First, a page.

A Moroccan Makeover

Varnish, Cetol, epoxy-the obvious choices of wood finish, right? But this chef and artist decided to paint her boat like a Pez dispenser. From "Makeovers and Refits" in our April 2008 issue

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Scraped and sanded bare, Sereia’s brightwork was then coated with an Interlux sealer, washed and sanded again, then primed. Courtesy Of Antonia Murphy

Three years ago, I fell in love with a boat for her wood. Built in Taiwan, Sereia’s brightwork is sexy: curlicues on the taffrail and carved arabesque patterns on the bow. Sure, the varnish was peeling like a three-day-old sunburn, but that was nothing a little elbow grease wouldn’t fix. Right?

Two years later, I was still stripping woodwork on our 36-foot Mariner ketch, which was built in 1979. I’d learned how to use a heat gun and scraper like nobody’s business. But between working for a living as a chef and preparing to go cruising, getting that varnish down to bare wood was daunting. In the meantime, everyone had an opinion: Varnish it! Epoxy it! Let it go gray!

I love color, especially the colors of the Caribbean and all those wonderful fishing boats in the islands. Painted candy colors of turquoise, pink, and yellow, they look like luminous jewels in the tropical sun. Back home, we stick to a sober palette of blues, greens, and white-but why? I started experimenting with color chips. As an art-school dropout, I knew from experience that if I wanted to go for “whimsical” while staying just shy of “hippie VW peace van,” I’d have to be careful in the colors I chose.


For one thing, my husband, Peter, and I couldn’t afford to repaint the white hull and navy-blue boot stripe, so these hues would have to be incorporated into the overall scheme. For simplicity’s sake, I went with one-part polyurethane paint; a comparison of color charts revealed to me that Pettit had a brilliant line of available colors.
I started mixing. Anything remotely resembling pink or purple got nixed, because although Peter is open-minded, he drew the line at sailing a pink boat. I studied Moroccan color schemes, which I’ve always loved, and noticed that these palettes were grounded in two or three very similar colors and set off by two or three high-contrast colors. What we finally decided on was navy blue and white, a dark blue, and a medium blue to ground the color scheme. To this we added bright yellow, orange, red, and green. When he saw the color chips on the deck, Peter looked a little green around the gills himself, but he swallowed, turned to me, and said weakly, “I trust you.” What a guy!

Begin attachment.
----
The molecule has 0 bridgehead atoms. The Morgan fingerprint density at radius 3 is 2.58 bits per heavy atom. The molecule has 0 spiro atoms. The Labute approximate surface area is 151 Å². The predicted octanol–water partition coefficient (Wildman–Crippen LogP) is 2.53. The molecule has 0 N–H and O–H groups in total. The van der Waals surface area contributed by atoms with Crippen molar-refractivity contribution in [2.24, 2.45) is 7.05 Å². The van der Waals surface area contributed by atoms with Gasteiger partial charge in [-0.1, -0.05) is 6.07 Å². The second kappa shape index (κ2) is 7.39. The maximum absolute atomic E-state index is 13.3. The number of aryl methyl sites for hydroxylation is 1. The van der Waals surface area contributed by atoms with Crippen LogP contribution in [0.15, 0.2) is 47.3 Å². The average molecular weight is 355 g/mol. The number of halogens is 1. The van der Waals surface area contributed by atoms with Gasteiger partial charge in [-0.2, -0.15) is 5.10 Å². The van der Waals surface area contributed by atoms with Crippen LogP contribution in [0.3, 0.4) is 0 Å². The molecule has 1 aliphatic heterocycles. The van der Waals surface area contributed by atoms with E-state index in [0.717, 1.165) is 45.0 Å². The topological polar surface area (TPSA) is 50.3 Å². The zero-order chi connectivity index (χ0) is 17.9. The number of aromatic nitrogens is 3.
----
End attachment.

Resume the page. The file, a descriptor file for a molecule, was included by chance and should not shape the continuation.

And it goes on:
The wood was stripped bare, then painted with clear Interlux Interprime Wood Sealer. We didn’t bother with masking tape for this step; instead, we used cheap and disposable half-inch brushes and a rag to mop up drips. Once the sealer was dry, we mixed a solution of one cup of ammonia to a gallon of water and washed down the brightwork. The customer-support guys at Pettit said this was necessary to ensure that the primer adheres correctly to the sealed wood. We followed this little chemical bath with a light sanding using 80-grit sandpaper, then flushed the wood with water.

Time to prime! By this stage, we’d already left to go cruising-brightwork be damned-so we primed at random intervals between San Diego and Barra de Navidad, Mexico. We still used the cheap half-inch brushes, but we did invest in some good blue masking tape. (Buy your masking tape in the States; the tape we found in Mexico left a gummy residue on the hull.) Just one coat of primer did the job, and we were ready to paint.


We’d put so much thought into picking out the colors that when it came time to paint, it wasn’t really necessary to meticulously plan where each color would go. As a general rule, I used the blues for the larger areas, and I saved the bright orange, yellow, and green for accents. We still used disposable brushes, but for the details I also busted out some of my old art-school brushes to get a finer edge. As most of the colors were custom-mixed from the Pettit palette, we bought some plastic screw-top jars and mixed up our own shades about a pint at a time. The paint dried fast in the Mexican sun, so we decanted tiny amounts into plastic cups while we worked. For the surfaces on which we were likely to stand, such as the rubrail, the hatch cover, and the bow pulpit, we mixed beach sand into the paint to create homemade nonskid.

Three weeks, eight quarts of paint, and 144 cold beers later, we had ourselves a beautiful boat. Even Peter, who only later admitted that his blood ran cold at the thought of sailing “a box of Crayola crayons,” had to admit that Sereia’s bright colors made him smile as we rowed away in our dinghy. After all, ducking out of the rat race to enjoy life on the ocean is a pretty crazy thing to do. So why make your boat look serious? Besides, I’ve always loved Pez dispensers.

Antonia Murphy was a chef before she and her husband, Peter, set out cruising. They began the New Year in Whangarei, New Zealand, with an addition to their crew: a nine-pound son named Silas.


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